Kelley Abbey has a wealth of experience in the entertainment industry as performer, choreographer and director. Her credits include being the principal performer and choreographer in the Oscar winning box office smash Happy Feet, leading roles in Sweet Charity and Fame the Musical, starring in television soapie E-Street, and choreographing various pop and movie stars.
Despite all the accolades and achievements, Kelley Abbey is well aware of the challenges within the industry. It’s why she has taken on the role of Director for the one-night only event, Out From Under.
Abbey admits she has reached the age where a performer has to realise the mortality of her own body.
“No one talks about aging performers and what happens at the end of the career,” explained Abbey. Many dancers get to a stage where they go away for a few years to have a mental break down and then return to teach pilates classes.”
Professional sporting leagues help to transition their full time players into other careers upon retirement, but there is very little out there for performers in the entertainment industry. Finally, there is a conversation starting around mental health needs for those working in this industry.
Entertainment Assist, in partnership with Victoria University, conducted a world-first research project, to study all sectors of the entertainment industry, including performers, backstage crews, technicians, camera crews, producers and directors.
The world-first research project “Pride, Passion & Pitfalls: Working in the Australian Entertainment Industry” identified the following:
- 44% of industry workers have moderate to severe anxiety. This is ten times higher than the general population.
- The levels of depression symptoms are five times higher than general population scores.
- 56.1% feel they either cannot get help or only sometimes receive help from friends, family, neighbours and colleagues when in need.
- Suicide attempts for Australian Entertainment Industry workers are more than double that of the general population.
- In the last year Road Crew members experienced suicide ideation almost 9 times more than general population.
- In the last year Australian Entertainment Industry Workers experience suicide ideation from 5-7 times more than the general population and 2-3 times more over a lifetime.
- Suicide planning for Australian Entertainment Industry workers is 4-5 times more than general population.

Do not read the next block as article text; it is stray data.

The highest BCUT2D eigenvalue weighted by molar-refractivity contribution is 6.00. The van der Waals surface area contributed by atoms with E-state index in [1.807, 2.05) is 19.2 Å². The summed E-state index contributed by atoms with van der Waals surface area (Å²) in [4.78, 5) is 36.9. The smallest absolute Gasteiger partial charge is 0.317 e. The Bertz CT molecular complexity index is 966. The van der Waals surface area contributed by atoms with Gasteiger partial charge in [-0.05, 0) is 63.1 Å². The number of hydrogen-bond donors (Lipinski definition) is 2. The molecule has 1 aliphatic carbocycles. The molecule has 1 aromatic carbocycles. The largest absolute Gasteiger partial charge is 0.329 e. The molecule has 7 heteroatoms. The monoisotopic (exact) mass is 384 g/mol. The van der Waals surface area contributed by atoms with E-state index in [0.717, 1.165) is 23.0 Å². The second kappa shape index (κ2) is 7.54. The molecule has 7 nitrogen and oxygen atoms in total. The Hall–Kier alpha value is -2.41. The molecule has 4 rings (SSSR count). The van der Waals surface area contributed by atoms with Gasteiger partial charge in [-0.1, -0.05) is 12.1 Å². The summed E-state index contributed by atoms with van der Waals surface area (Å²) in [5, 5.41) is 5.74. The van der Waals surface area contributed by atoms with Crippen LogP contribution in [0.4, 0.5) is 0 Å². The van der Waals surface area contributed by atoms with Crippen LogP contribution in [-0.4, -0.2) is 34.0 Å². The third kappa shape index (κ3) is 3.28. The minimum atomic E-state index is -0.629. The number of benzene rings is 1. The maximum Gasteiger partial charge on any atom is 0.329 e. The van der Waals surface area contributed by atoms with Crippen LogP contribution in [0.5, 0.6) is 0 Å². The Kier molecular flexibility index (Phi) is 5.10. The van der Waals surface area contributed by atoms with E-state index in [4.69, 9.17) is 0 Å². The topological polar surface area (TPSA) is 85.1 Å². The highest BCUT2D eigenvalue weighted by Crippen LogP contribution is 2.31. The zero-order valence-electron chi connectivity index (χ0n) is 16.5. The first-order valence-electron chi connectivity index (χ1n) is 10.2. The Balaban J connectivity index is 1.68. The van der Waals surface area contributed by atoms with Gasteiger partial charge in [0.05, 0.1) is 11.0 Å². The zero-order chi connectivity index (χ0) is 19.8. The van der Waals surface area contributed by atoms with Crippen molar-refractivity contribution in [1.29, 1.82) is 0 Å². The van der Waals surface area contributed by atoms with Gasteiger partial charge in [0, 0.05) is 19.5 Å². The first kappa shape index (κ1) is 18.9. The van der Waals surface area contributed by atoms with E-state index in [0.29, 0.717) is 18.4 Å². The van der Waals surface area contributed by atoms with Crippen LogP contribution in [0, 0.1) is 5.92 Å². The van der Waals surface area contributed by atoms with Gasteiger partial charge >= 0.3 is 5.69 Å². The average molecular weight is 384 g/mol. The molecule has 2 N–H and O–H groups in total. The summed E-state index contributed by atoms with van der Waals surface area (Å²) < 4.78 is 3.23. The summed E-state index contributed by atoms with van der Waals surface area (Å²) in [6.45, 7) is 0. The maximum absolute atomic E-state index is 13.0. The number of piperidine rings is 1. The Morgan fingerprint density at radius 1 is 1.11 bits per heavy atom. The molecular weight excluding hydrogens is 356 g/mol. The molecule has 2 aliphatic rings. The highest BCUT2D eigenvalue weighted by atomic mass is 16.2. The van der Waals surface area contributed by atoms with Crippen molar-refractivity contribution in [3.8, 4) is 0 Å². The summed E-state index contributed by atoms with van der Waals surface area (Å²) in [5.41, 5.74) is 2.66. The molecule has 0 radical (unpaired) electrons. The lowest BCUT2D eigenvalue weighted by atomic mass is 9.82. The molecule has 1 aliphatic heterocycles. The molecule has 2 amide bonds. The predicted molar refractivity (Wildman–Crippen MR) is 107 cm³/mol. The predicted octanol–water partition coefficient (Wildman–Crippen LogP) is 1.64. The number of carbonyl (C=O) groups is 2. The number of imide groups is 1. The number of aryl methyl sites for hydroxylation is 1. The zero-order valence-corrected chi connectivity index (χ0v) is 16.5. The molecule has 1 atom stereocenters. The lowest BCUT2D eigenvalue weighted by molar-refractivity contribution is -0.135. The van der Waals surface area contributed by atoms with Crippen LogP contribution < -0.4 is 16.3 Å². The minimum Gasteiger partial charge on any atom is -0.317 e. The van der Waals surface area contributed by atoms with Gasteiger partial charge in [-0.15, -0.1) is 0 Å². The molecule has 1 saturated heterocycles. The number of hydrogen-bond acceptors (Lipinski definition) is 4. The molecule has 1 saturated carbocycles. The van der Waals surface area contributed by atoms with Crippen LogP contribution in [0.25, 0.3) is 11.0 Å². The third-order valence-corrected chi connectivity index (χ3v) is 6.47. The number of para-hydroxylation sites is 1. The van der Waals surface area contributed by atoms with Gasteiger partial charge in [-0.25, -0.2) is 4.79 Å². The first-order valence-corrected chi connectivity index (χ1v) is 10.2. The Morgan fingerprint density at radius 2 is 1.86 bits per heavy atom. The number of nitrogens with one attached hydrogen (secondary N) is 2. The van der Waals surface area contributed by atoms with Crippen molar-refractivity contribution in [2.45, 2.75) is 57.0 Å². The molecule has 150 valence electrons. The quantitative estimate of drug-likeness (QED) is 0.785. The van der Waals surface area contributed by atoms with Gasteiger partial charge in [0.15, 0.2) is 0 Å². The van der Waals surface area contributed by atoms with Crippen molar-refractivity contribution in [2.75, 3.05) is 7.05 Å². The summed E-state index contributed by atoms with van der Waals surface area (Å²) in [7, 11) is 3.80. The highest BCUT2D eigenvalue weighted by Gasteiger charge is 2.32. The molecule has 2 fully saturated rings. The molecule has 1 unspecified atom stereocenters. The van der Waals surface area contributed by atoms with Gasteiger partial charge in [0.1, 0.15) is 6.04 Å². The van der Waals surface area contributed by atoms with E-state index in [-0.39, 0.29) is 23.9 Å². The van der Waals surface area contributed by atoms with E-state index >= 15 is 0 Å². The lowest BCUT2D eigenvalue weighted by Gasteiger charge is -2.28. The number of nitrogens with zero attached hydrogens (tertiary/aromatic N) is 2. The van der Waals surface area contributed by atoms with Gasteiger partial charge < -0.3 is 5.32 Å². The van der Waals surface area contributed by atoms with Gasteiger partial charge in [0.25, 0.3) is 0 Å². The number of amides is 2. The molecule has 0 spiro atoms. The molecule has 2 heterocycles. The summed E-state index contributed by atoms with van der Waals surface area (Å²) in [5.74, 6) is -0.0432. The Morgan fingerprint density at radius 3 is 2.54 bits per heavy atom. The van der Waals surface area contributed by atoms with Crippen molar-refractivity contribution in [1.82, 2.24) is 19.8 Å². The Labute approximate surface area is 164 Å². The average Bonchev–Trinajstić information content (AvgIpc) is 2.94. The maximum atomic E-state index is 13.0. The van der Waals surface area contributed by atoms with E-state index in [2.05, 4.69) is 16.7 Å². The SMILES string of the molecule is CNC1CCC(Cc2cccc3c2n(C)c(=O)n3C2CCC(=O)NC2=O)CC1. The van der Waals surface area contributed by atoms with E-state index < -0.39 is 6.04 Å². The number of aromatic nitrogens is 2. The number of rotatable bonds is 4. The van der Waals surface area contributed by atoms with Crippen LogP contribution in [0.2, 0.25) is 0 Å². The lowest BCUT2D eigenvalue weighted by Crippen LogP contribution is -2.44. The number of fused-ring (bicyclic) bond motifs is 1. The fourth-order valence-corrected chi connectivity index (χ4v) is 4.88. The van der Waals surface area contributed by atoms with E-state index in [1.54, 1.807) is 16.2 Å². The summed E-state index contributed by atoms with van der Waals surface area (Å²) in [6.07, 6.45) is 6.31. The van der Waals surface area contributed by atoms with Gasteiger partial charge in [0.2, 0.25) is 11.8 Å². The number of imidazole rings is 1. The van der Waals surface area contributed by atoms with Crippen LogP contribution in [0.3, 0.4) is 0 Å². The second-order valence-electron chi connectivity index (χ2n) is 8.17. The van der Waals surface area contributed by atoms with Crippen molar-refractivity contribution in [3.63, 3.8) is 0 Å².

Last year, the inaugural Out From Under event was held in Melbourne. The evening was aimed at removing the stigma surrounding mental health within the entertainment industry by bringing it out of the shadows. The event was a great success.
This year it will be Sydney’s turn to experience Out From Under. Artists include: Debra Byrne, Silvie Paladino, Rob Mills, Lucy Durack, Amy Campbell, Ben Abraham, Casey Donovan, Ainsley Melham, Loren Hunter, Monique Montez, Troy Sussman, Rob Tripolino, Adam-Jon Fiorentino, Michael James Scott, Heather Mitchell, Rachael Beck, Simon Phillips, Damien Leith, The Idea of North, The Tap Pack and DrummerQueens. The evening will be hosted by Gorgi Coghlan, with Kelley Abbey as Director and Luke Hunter as Musical Director.
However, the aim of the evening is more than to simply provide a night of quality entertainment. More importantly, it is about providing education and awareness.
“There really is nothing like it,” said Abbey.
Joining the performers will be psychologists and leading experts in mental health. They will discuss how to recognise some of the warning signs and symptoms of mental health issues and how people can assist.
Abbey is hoping more backstage crew from film and television will attend the evening. She knows they are often paid low wages and working long or late hours that keep them away from their families; without any of the adulation and applause.
Abbey has discovered first-hand that the Resident Director of any show also tends to take on the role of “Resident Counsellor”. She said that while some people are naturally able to handle the rigour of an eight-show week, for others it’s like a form of torture.
This year’s Out From Under programme will see some aerial performance included, to highlight and acknowledge the circus performers within the entertainment industry.
Members of the general public are most welcome to attend, to not only experience the quality entertainment, but also to understand this industry is not just all razzle-dazzle.
While Kelley Abbey knows directing this one-off event is a massive task, she is very aware of the importance of the event.
“It’s important to get the message out there and get the conversation started.”
Out From Under is a unique event not to be missed.
Out From Under
Monday 21st November
Funds raised from this event will help Entertainment Assist support the mental health of Australian entertainment industry workers.